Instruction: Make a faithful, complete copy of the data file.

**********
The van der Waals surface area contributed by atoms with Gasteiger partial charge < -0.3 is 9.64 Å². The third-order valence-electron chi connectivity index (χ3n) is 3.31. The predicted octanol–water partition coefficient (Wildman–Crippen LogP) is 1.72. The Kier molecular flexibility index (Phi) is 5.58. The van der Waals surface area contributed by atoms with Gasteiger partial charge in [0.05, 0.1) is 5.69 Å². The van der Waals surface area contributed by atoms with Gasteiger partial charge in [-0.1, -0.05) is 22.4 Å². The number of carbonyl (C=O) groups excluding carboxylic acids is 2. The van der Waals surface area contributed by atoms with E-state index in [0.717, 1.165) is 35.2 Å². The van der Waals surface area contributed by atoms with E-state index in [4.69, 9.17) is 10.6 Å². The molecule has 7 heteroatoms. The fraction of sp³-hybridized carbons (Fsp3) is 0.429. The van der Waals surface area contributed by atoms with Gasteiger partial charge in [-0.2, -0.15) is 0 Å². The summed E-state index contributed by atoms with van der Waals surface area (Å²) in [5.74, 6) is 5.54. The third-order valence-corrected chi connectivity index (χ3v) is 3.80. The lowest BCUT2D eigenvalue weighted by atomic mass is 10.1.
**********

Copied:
The van der Waals surface area contributed by atoms with Gasteiger partial charge < -0.3 is 9.64 Å². The third-order valence-electron chi connectivity index (χ3n) is 3.31. The predicted octanol–water partition coefficient (Wildman–Crippen LogP) is 1.72. The Kier molecular flexibility index (Phi) is 5.58. The van der Waals surface area contributed by atoms with Gasteiger partial charge in [0.05, 0.1) is 5.69 Å². The van der Waals surface area contributed by atoms with Gasteiger partial charge in [-0.1, -0.05) is 22.4 Å². The number of carbonyl (C=O) groups excluding carboxylic acids is 2. The van der Waals surface area contributed by atoms with E-state index in [0.717, 1.165) is 35.2 Å². The van der Waals surface area contributed by atoms with E-state index in [4.69, 9.17) is 10.6 Å². The molecule has 7 heteroatoms. The fraction of sp³-hybridized carbons (Fsp3) is 0.429. The van der Waals surface area contributed by atoms with Gasteiger partial charge in [-0.2, -0.15) is 0 Å². The summed E-state index contributed by atoms with van der Waals surface area (Å²) in [5.74, 6) is 5.54. The third-order valence-corrected chi connectivity index (χ3v) is 3.80. The lowest BCUT2D eigenvalue weighted by atomic mass is 10.1.